Which countries are on the travel green list and when is the next update?
Going on holiday abroad now depends on which list your destination falls under – with categories forming a traffic light system of green, amber and red.
For all British travellers, holidays are allowed to visit a select group of green countries, without the need to quarantine. The Goverment is to change the system on July 19 to allow fully-vaccinated Briton to visit “amber” countries under the same rules.
Double-jabbed visitors to amber list countries will still be expected to take a test after returning to the UK.
On June 30, 15 destinations were added to the green list, however 14 of these sit on a watchlist, which means they are “most at risk” of being downgraded to amber at short notice, leaving holidays in limbo.
Malta is the only new addition to avoid the watchlist, and while Madeira and the Balearic Islands are now green, their position remains in jeopardy.
Other destinations now on the green watch list include: Anguilla, Antigua and Barbuda, the Balearic Islands, Barbados, Bermuda, British Antarctic territory, British Indian Ocean territory, the British Virgin Islands, the Cayman Islands, Dominica, Grenada, Madeira, Montserrat, the Pitcairn Islands and the Turks and Caicos Islands.
Israel, while still green, has been downgraded to the watch list too. Holidays are permitted to these destinations but there is a risk they could be moved to the amber list at short notice, meaning returning travellers would face quarantine.
Other countries are categorised as amber or red depending on vaccination rates, infection rates, the prevalence of variants of concern and the capacity to sequence genomes.
Reviews of the lists are set to take place every three weeks, with the next changes to the system likely to be announced on July 15 – ahead of the lifting of domestic restrictions on July 19 and peak holiday season.
People coming from green list countries have to provide a negative Covid test within 72 hours of departure and then pay for a PCR test on or before their second day back in the UK. You can see our full day-by-day checklist of holiday requirements here.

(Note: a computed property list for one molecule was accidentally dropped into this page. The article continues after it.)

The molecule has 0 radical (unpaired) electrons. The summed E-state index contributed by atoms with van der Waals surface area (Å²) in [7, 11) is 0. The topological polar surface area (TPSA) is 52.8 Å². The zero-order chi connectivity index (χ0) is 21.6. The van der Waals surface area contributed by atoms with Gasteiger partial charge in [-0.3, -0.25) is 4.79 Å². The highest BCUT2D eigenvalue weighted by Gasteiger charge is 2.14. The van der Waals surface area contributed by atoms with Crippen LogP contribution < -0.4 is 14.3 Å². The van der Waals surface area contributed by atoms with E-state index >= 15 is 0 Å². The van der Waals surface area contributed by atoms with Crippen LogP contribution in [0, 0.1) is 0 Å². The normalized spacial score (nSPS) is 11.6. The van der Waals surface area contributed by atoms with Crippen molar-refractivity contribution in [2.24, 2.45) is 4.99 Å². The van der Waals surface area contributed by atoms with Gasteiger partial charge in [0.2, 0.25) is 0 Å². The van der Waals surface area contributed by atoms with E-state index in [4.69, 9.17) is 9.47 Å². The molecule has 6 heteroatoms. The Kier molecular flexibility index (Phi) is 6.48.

Those returning from an amber country have to quarantine at home for 10 days, unless they are fully vaccinated. They have to take a pre-departure test and two PCR tests when back, on days two and eight. Fully vaccinated travellers will be required to take one PCR test on their return and can avoid quarantine.
Britons returning from red countries must quarantine for 10 days in government-approved hotels at their own expense, as well as the pre-departure test and the two tests once back.
Below are the details of the destinations listed green (plus watch list) and whether they are restricting entry to British nationals.
All arrivals between the countries can dodge quarantine on arrival with proof of immunity. Israel will only accept vaccinated holidaymakers and requires a test for biological proof that visitors have been jabbed.
Bars and restaurants are open again in Gibraltar and face masks are only required on public transport. What’s more, British Airways has launched flights from London City to Gibraltar.
The British Overseas Territory is welcoming both vaccinated and non-vaccinated UK visitors.
If you have not yet received both doses of the vaccine, you must arrive with a negative lateral flow test, take another test within 24 hours of arrival and another for your fifth day should you be there for more than a week.
Fully vaccinated travellers must do the same, but do not need to arrive with a negative test.
If you can prove you are fully vaccinated or “previously recovered” from Covid-19, you only need quarantine until you have received the result of your test on arrival. From July 1, you must wait 14 days after your second vaccination dose before visiting.
New Zealand has been shut for foreign visitors for much of the past year and is unlikely to reopen to British travellers for some time. Progress had presented itself recently when a “travel bubble” with neighbouring Australia was opened.